Add This Popular Fish To Your Diet To Lower High Cholesterol

If you're on a mission to lower high cholesterol levels, adding seafood to your plate may be a good place to start. Not just any seafood, though. There's one omega-3-rich fish that appears to be uniquely qualified when it comes to lowering levels of "bad" cholesterol: salmon.

It's safe to say that salmon is a goldmine of nutrients. In a 3-ounce serving of cooked, wild-caught Atlantic salmon, you'll find 534 milligrams of potassium, 218 milligrams of phosphorus, over 31 milligrams of magnesium, 12.8 milligrams of calcium, and over 21 grams of protein, reports the U.S. Department of Agriculture (USDA). In taking an even closer look at salmon's potential health benefits, researchers from a 2024 study published in the Journal of Nutrition found that this popular fish contains four heart health-related compounds, and hundreds more that were distinct only to salmon. The four compounds that the researchers zeroed in on were linked with reductions in participant LDL cholesterol (or bad cholesterol) as well as other improvements in indicators of cardiometabolic health.

Salmon has specific compounds that may help lower bad cholesterol

Over the course of two five-week sessions, 41 participants diagnosed with overweight or obesity maintained a Mediterranean diet that included two servings of salmon weekly (via The Journal of Nutrition). Testing revealed that salmon contained two metabolites and two salmon food-specific compounds known to support heart health. The research revealed a connection between these four compounds and short-term improvements in participant total cholesterol levels, LDL "bad" cholesterol levels, triglycerides, and apolipoprotein B, a protein that moves plaque-making substances through the bloodstream (via Cleveland Clinic).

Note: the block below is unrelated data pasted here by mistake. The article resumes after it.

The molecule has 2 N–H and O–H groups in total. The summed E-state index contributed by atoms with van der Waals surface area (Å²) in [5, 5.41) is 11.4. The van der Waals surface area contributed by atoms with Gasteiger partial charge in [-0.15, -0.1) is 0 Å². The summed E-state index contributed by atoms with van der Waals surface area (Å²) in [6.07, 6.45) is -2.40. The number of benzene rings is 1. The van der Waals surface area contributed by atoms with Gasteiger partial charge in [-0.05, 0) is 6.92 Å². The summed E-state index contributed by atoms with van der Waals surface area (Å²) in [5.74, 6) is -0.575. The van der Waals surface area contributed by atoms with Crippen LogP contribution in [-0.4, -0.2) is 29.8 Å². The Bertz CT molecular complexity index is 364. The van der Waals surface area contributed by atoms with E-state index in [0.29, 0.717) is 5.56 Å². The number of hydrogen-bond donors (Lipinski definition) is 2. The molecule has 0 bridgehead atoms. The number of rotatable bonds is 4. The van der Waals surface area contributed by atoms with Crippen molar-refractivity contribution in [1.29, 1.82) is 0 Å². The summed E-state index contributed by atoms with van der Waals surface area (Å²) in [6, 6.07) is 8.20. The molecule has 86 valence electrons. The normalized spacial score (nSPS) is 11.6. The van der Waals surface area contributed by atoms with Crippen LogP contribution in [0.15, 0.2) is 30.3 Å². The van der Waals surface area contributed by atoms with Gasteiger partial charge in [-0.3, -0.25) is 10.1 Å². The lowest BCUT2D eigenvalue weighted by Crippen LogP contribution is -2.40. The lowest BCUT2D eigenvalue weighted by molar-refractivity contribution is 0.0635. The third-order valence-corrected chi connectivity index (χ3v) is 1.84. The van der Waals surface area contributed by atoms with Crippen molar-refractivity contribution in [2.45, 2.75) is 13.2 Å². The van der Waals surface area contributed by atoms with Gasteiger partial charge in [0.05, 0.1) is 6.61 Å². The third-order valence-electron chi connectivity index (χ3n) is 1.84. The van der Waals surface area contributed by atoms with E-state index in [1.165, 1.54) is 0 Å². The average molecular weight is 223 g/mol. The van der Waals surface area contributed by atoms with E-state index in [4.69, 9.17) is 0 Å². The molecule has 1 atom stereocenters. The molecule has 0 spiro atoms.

These study findings build upon the results of earlier research highlighting salmon's potential benefits for cholesterol levels. This includes a 2007 study published in the scientific journal Atherosclerosis where over 40 non-obese adults ate 125 grams of salmon daily for four weeks, after which time they abstained from eating fish for the next four weeks. Compared to blood test results taken during the no-fish-eating period, daily salmon consumption was shown to lower LDL cholesterol by 7% and boost HDL cholesterol by 5%.

The importance of a balanced diet for healthy cholesterol levels

While salmon may have some unique superpowers when it comes to our cardiovascular health, that doesn't mean other types of fish don't also have benefits to offer. "The [Mediterranean] diet includes a variety of other fish that have a similar nutritional profile and are associated with numerous health benefits," nutritionist Conner Middelmann told Medical News Today, citing trout and sardines for their omega-3 fatty acid content and various nutrients.

In addition to eating a well-rounded diet that keeps trans fat and saturated fat intake to a minimum, exercise is also important for keeping cholesterol levels within a healthy range. Specifically, the American Heart Association (AHA) reports that adults will want to aim for 2.5 hours of moderate-intensity aerobic exercise each week to effectively lower one's cholesterol. By implementing healthy lifestyle habits, we can help keep our cholesterol levels below 200 milligrams per deciliter (mg/dL). Anything above that is considered high cholesterol, according to the U.S. Centers for Disease Control and Prevention (CDC).